Wait, this is a kids' movie? "Puss in Boots: The Last Wish" Review

Credit: Anna  Cappella/ Credit: Anna Cappella/

Fear not weary reader; no spoilers lie ahead!

Over winter break, I had the opportunity to fulfill my lifelong dream of doing nothing but watching movies all day every day, and it was absolutely glorious. Over the span of 26 days, I was able to watch 40 movies — but only one stood out to me enough that I watched it twice. “Puss in Boots: The Last Wish” was released at the end of 2022 and by God, it was the best thing to come out of that whole year. Taking place years after the events of the SCU (“Shrek” Cinematic Universe), “The Last Wish” follows our favorite fearless hero, Puss in Boots, as he risks his ninth and final life racing a magical menagerie of opponents to find the one thing that will allow him to regain his lives and escape death.

Let’s start with one of the most obvious merits of this movie: the story. Going into the theater, I was expecting something akin to the first “Puss in Boots” — a silly kids movie, fun to watch, but not really that memorable. HOLY MACKEREL was I wrong! This movie centers around a race towards the Wishing Star, which can grant one wish to someone who uses its map to locate it. The list of our competitors starts with Puss, who wishes to gain more lives, as well as his companions Kitty Softpaws (who you may or may not remember from the first movie) and the most adorably ugly little creature to ever grace a movie screen, Perrito. They also race against renowned crime family Goldilocks and the Three Bears, who will wish for something to make everything Just Right, and corrupt pie magnate Jack Horner (assisted by his Baker’s Dozen), who will wish for all of the magic in the world to be his and his alone.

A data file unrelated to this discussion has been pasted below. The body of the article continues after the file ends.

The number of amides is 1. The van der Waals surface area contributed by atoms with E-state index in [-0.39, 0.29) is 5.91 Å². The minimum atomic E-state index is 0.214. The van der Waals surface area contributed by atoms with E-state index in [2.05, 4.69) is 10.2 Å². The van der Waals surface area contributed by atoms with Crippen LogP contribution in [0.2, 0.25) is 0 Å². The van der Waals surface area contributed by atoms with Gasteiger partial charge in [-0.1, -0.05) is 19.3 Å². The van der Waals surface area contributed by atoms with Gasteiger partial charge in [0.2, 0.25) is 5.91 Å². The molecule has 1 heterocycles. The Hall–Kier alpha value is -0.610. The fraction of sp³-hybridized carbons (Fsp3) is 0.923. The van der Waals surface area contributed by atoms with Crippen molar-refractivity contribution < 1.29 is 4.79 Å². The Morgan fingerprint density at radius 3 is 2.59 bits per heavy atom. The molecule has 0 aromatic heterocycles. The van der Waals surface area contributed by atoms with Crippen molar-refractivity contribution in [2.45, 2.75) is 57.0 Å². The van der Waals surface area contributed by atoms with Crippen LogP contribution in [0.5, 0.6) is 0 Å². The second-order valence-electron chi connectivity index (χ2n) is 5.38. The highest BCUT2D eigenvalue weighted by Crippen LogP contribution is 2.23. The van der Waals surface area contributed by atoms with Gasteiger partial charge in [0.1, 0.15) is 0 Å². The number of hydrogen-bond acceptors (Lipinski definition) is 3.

As the teams make their way towards the Star, they are forced to travel through obstacles conjured up by the map to make them see what’s really important. I won’t give away too much more plot, because I promised no spoilers (and I need EVERYONE to watch this movie), but I will say that the whole story is genuinely heartwarming, and it had me teared up in the movie theater — both times. All of the characters are ridiculously charming. I especially loved Goldi and the Bears; their family dynamic is so so fun and loving and quirky, and they’re just perfect to me. One last thing — Puss isn’t just after these lives for funsies. Due to his cavalier disregard for danger eight times over, he is now being pursued by Death himself. He has to stay moving and get to the Star, before Death can get to him. Portrayed by a huge wolf with beady, unblinking red eyes, and announced with a low, eerie whistle every time he’s near, Death is a genuinely unsettling character, and I’m not a child. I cannot fathom how scary this guy must be to any actual children who have seen this movie.

Next on the roster of Immaculate Items is the score. Composed by Heitor Pereira, this score is enchanting and charming all on its own. However, one of my absolute favorite parts of “The Last Wish” was how the soundtrack often synced up with the animation during big action sequences. I was basically foaming at the mouth during the first big fight, where an awakened giant swings a church bell around as a weapon. As he repeatedly swings and misses, huge hits in the music line up with the bell smashing into things as Puss easily dodges the attacks. It is so, so pleasing to witness, especially when paired with…

The animation style. This is the one thing that really had me absolutely raving the instant the lights came up in the theater. The best way that I can describe this art style is that it’s like if a storybook came to life. You know how “Into the Spiderverse” was all comic book-y? “The Last Wish” is like that, but with painterly storybook illustrations. It is so, so, so charming, and WAYYYY more pleasing to look at than the janky early 2000’s 3D animated Puss that we’re used to seeing. I really can’t give the animation high enough praise, you just have to see it for yourself.

In describing this movie to people, the word that I find myself using most often is “delightful,” because it really is delightful in every single way! Delightfully beautiful, delightfully heartwarming, delightfully funny, the list goes on. That being said, on my world-renowned Good Time-Bad Time scale, “Puss in Boots: The Last Wish” receives an emphatic “delightful, in every sense of the word.”